At least four people are killed in a US drone strike in southern Yemen, while unknown gunmen kill at least 16 people, including four Indian nurses.
The unmanned aircraft on Friday targeted a vehicle in the southern Yemeni province of Shabwa, killing four people.
Local officials and residents said that the drone strike targeted members of the al-Qaeda militant group.
Washington carries out drone attacks in Yemen and several other Muslim countries, including Pakistan and Afghanistan.
The US claims the drones target al-Qaeda militants, but local sources say civilians have been the main victims of the attacks.
US drone strikes in Yemen have continued alongside the Saudi military aggression against the Arab country.
Saudi Arabia has been bombing the country for about a year now. At least 8,300 people, among them 2,236 children, have been killed and over 16,000 others sustained injuries since the onset of the Saudi invasion.
The Yemen-based al-Qaeda in the Arabian Peninsula (AQAP) has exploited the volatile atmosphere and the breakdown of security in Yemen since the beginning of the Saudi war to tighten its grip on parts of southeast Yemen.
The Takfiri Daesh terrorist group, too, has gained ground in and around the main southern city of Aden.
Ansarullah fighters, along with allied army units, are fighting the Takfiri militants and countering the Saudi aggression against war-torn Yemen.
Gunmen kill 16 in Aden
Meanwhile, at least 16 people, including four Indian nurses, lost their lives when armed men opened fire at an elderly care home in Yemen’s main southern city of Aden on Friday.
Security officials said the gunmen stormed the care home in Sheikh Othman district, killing a guard and shooting randomly at residents.
An unnamed official said the assailants were “extremists” and blamed the Takfiri Daesh terrorist group, which has been gaining ground in Aden in recent months, for the attack.
UN urges civilian protection
The development comes as the United Nations relief chief on Thursday warned against the deteriorating humanitarian situation in Yemen and urged warring sides to protect civilians.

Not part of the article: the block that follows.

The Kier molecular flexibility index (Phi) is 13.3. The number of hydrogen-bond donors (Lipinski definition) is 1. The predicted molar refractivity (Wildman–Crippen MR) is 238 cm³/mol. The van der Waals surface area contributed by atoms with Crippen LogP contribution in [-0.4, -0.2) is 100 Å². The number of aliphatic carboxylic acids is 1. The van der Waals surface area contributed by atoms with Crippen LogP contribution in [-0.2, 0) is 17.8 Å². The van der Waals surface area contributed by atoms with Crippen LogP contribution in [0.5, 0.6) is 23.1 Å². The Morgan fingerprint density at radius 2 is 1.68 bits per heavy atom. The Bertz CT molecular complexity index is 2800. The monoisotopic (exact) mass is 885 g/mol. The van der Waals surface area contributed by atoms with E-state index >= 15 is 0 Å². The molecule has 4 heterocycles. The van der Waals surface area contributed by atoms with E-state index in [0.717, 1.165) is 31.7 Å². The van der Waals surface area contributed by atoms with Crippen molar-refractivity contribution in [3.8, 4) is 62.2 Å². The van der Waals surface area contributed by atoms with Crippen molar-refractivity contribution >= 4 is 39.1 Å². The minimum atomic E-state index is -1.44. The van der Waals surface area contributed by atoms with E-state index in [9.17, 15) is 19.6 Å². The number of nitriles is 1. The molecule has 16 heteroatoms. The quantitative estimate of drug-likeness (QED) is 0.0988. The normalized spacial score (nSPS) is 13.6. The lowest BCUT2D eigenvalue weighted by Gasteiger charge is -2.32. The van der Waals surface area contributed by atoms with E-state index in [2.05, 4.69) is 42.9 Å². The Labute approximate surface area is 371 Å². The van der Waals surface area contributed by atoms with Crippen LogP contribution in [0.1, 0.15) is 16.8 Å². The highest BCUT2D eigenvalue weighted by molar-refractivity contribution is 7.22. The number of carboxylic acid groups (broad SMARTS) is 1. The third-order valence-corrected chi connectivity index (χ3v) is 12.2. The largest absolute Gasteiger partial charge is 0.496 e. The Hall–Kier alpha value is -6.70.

“All parties in this conflict have an obligation under international humanitarian law to take every measure to ensure civilians and civilian objects are protected,” Stephen O’Brien told the UN Security Council by teleconference on Thursday.
O’Brien described as the “most pressing concern” protecting Yemeni civilians amid unabated Saudi airstrikes against the impoverished nation.
“It is unacceptable that health facilities are being hit, and it is critical that the parties make guarantees that these locations will be protected,” he said.
O’Brien said since the start of the nearly one-year conflict in Yemen, some 2,000 Yemeni children have been killed or injured.
He further asked the international community to make effort to impress all parties in Yemen to facilitate humanitarian access to all parts of the country.
“It is imperative that imports to Yemen and trading within Yemen be allowed to continue,” he said, calling on “all parties to ensure protection of civilian infrastructure, including shipping ports and associated equipment.”
The UN official said that Saudi attacks against civilian infrastructures in Yemen have led to a security situation across much of the country which is “rapidly deteriorating.”